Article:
Aneurysmal bone cyst of the rib: a case report
© Yasaroglu et al.; licensee Cases Network Ltd. 2009
Received: 9 March 2008
Accepted: 22 January 2009
Published: 9 September 2009
An aneurysmal bone cyst is a benign, but expansile tumor like lesion that generally occurs in the long bones including the vertebral column. An aneurysmal bone cyst arising from the rib, especially in the elderly, is extremely rare.
We report a 58-year-old Turkish woman with an aneurysmal bone cyst of the right 3rd rib treated with chest wall resection. The pathologic findings confirmed the diagnosis of aneurysmal bone cyst. The patient has been followed up for 5 years with no evidence of recurrence.
En bloc resection can be curative and provide good results for this rare type of chest wall tumor.
Aneurysmal bone cyst (ABC) was first reported by Jaffe and colleagues in 1942. They used this term to describe the "blow out" radiographic appearance and blood filled contents of the cystic spaces . ABC is a non-neoplastic bone tumor that occurs predominantly in children and young adults, mainly involving the long bones and the vertebrae . ABC occurring as a primary rib tumor is unusual, especially in the elderly -. We report a case of ABC of the right 3rd rib treated with chest wall resection.
A 58-year-old Turkish woman was admitted to our hospital complaining of pain from a swelling on the right side of her chest for the previous 4 years. She had no history of trauma and her past medical history was unremarkable. Physical examination revealed a 10 cm × 7 cm tender palpable mass in the midaxillary line with otherwise normal findings.
Primary rib neoplasms are uncommon. They comprise 5% to 7% of all primary bone tumors [2, 4]. ABC presenting as a primary rib tumor is very rare. It is a benign, progressive tumor that comprises 1.3% of all primary bone tumors . It may involve any bone, mostly the spine and the long bones but localization in the ribs is unusual [2, 3]. ABC has been observed in every rib except the lower three . The age of our patient is unusual for ABC since it is extremely rare in the elderly. Approximately 80% of ABC occurs in patients who are younger than age 20. There is no race or sex predominance .
ABC is not a true cyst or aneurysm . The etiology is unknown but circulatory disturbance due to arteriovenous malformation is widely accepted [2, 5, 6]. Grossly, the lesion consists of a paper-thin cortex and multiple blood filled cavities. Microscopically, the patient had a primary ABC with no additional bone tumor. The lesion should be designated as a primary ABC if it has a uniform histological pattern or as a secondary ABC if the lesion contains another bone tumor such as fibrous dysplasia, non-ossifying fibroma, osteoblastoma or chondromyxoid fibroma . The patient was symptomatic with complaints of pain and swelling. About 29% of reported cases have been found incidentally by a routine chest X-ray. Dyspnea, paraplegia and pathologic fractures are less frequent symptoms .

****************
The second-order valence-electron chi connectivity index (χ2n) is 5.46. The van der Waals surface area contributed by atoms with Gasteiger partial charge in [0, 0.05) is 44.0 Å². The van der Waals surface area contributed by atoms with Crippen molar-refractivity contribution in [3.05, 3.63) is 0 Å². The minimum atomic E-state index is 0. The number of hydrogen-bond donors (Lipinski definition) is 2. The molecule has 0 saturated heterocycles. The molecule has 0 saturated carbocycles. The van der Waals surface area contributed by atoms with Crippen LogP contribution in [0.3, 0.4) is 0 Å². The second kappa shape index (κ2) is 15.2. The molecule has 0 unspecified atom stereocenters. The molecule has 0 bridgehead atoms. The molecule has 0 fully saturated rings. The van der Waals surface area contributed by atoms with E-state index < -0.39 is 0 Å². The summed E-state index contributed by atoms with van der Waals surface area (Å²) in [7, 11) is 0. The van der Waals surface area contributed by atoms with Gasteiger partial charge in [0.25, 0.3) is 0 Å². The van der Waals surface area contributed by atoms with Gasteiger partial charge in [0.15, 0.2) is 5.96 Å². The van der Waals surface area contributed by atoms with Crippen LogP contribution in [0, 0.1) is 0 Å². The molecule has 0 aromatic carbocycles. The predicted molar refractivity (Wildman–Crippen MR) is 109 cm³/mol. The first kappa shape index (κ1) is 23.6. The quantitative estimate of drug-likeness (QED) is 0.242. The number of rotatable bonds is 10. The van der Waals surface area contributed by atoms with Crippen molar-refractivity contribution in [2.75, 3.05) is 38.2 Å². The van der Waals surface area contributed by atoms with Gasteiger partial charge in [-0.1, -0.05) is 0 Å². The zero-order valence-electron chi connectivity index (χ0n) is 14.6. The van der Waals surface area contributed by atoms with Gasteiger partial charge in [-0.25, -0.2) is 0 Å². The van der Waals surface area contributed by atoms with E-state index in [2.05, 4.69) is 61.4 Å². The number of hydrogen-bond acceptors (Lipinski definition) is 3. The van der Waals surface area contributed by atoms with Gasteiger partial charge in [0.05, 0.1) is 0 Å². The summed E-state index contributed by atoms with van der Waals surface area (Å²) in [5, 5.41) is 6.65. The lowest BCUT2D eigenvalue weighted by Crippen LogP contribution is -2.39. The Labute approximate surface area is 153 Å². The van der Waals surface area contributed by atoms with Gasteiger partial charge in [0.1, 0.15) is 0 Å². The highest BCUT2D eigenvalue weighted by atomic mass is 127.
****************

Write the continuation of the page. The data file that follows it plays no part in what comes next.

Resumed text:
The typical radiographic appearance of ABC is that of an eccentric, lytic, "blow out" type of lesion, demarcated by a thin shell of subperiosteal new bone [1, 6]. There is often expansion into the adjacent soft tissues. Computed tomography and magnetic resonance imaging (MRI) are useful in the diagnosis of ABC. We evaluated the patient with CT scans. The appearance of multiple cavernous spaces filled with fluid levels on CT scans was suggestive of ABC. The expansion of ABC into the adjacent intercostal muscle indicated an aggressive stage. However, it should be emphasized that the radiographic appearance is not sufficiently specific to establish a definitive diagnosis. Radiological differential diagnosis should include: giant cell tumor, plasmocytoma, chondromyxoid fibroma, chondrosarcoma, fibrous dysplasia, and metastasis .
Once the lesion is diagnosed, treatment should be initiated as soon as possible since local extension and rapid growth can cause pathologic fractures, paralysis due to spinal cord compression, compression of the vital organs and malignant transformation [4, 6]. The current methods of treatment include curettage bone grafting, curettage and cryosurgery, radiation, or en bloc resection . The treatment of choice is complete excision of the rib involvement of ABC. Other treatment modalities result in a higher recurrence rate . FNAC and radiological evaluation suggested a benign pathology in our patient. The lesion was resected along with adjacent ribs to avoid recurrence. Complete resection offers the best chance for cure in both benign and malignant lesions of the chest wall. Incomplete resection of ABC may result in rapid recurrence [6, 7]. Reconstruction with double-layered Prolene mesh (Ethicon) provides good functional results. No further treatment was required in our patient and she was healthy with no recurrence observed after 5 years of follow up.
ABC is a rare, benign pathology, which should be considered in the differential diagnosis of chest wall tumors. Complete surgical excision can be the best treatment for cure.
Written informed consent was obtained from the patient for publication of this case report and any accompanying images. A copy of the written consent is available for review by the Editor-in-Chief of this journal.
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